THE wording of a resolution on independence has again been watered down as Catalonia’s political leaders attempt to win wider support when the issue is debated in the regional parliament next week.
The word “independence” and the aspiration to be a “new European state” have already been dropped from the draft which now simply calls on the Generalitat to ratify the right of Catalans to decide their own political future and commits to a referendum by 2014.
The declaration also includes a clause committing to mobilise and organise a popular movement in favour of self-determination, including “civil disobedience if obstacles are placed before the will of the people”.
Jordi Turull, for the ruling Convergencia i Unio party, said “we have made this amendment so no party has an excuse not to support the resolution”.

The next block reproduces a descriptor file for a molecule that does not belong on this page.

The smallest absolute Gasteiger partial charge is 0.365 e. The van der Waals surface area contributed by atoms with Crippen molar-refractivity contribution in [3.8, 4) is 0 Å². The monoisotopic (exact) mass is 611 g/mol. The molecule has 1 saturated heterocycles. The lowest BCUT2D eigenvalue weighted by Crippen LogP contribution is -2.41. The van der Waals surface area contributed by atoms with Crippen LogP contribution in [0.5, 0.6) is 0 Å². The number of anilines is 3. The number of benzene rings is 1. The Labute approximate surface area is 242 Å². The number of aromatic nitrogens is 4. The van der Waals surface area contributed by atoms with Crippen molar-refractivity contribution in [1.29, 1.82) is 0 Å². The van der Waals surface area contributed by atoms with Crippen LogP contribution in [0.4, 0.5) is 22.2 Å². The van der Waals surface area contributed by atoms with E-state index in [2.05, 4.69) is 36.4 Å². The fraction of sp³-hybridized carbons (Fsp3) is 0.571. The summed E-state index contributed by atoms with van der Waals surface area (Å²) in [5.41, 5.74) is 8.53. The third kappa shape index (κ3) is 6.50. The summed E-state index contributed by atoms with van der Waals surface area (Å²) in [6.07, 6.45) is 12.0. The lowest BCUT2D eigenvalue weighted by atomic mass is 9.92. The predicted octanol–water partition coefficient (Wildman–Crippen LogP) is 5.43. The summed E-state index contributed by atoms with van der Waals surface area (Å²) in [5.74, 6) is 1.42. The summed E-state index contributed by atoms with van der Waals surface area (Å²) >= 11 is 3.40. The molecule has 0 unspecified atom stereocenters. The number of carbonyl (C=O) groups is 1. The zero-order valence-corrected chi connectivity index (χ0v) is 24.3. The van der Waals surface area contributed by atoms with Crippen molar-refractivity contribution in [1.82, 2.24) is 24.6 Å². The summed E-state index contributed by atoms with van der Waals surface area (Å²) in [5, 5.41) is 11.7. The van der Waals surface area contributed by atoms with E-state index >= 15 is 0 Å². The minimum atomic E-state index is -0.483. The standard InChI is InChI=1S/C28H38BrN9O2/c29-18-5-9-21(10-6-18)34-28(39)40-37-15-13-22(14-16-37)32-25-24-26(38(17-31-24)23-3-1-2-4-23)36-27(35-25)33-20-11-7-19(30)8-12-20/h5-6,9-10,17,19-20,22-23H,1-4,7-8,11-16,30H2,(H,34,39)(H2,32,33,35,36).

While the amendment might win over the Greens, who hold 13 seats, it is unlikely to affect the Catalan Socialists, who have to toe the line of the national party which is opposed to any dismemberment of the Spanish state. The pro-independence parties hold 74 of 135 seats and, as they already have a majority, the amended wording is an attempt to widen the consensus on the “right to decide”. The Greens refuse to exclude the possibility of a remaining within the Spanish state.
Esquerra Republicana (Republican Left), which is in a loose coalition with the CiU, led by Artur Mas, has rejected calls to draw up the resolution from scratch in a way that it would win the Socialists’ support.
In Madrid, the government of Mariano Rajoy has decided to sit back and watch things unfurl in Barcelona, perhaps convinced that the coalition is too rickety to survive beyond the spring.